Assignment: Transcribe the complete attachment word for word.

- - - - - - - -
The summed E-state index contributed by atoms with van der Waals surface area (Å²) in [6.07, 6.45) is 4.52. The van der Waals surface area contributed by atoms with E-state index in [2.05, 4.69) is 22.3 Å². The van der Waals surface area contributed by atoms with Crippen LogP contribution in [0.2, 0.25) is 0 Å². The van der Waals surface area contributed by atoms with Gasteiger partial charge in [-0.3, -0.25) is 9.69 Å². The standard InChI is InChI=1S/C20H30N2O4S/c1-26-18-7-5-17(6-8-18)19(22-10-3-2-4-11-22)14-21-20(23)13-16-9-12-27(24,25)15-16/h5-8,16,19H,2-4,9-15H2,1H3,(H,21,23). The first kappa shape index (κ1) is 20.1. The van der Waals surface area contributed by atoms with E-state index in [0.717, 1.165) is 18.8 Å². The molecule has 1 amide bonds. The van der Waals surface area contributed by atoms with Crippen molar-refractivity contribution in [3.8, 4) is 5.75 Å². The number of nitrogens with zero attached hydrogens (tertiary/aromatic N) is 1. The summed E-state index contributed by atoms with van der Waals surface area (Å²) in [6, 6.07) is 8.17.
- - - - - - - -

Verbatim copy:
The summed E-state index contributed by atoms with van der Waals surface area (Å²) in [6.07, 6.45) is 4.52. The van der Waals surface area contributed by atoms with E-state index in [2.05, 4.69) is 22.3 Å². The van der Waals surface area contributed by atoms with Crippen LogP contribution in [0.2, 0.25) is 0 Å². The van der Waals surface area contributed by atoms with Gasteiger partial charge in [-0.3, -0.25) is 9.69 Å². The standard InChI is InChI=1S/C20H30N2O4S/c1-26-18-7-5-17(6-8-18)19(22-10-3-2-4-11-22)14-21-20(23)13-16-9-12-27(24,25)15-16/h5-8,16,19H,2-4,9-15H2,1H3,(H,21,23). The first kappa shape index (κ1) is 20.1. The van der Waals surface area contributed by atoms with E-state index in [0.717, 1.165) is 18.8 Å². The molecule has 1 amide bonds. The van der Waals surface area contributed by atoms with Crippen molar-refractivity contribution in [3.8, 4) is 5.75 Å². The number of nitrogens with zero attached hydrogens (tertiary/aromatic N) is 1. The summed E-state index contributed by atoms with van der Waals surface area (Å²) in [6, 6.07) is 8.17.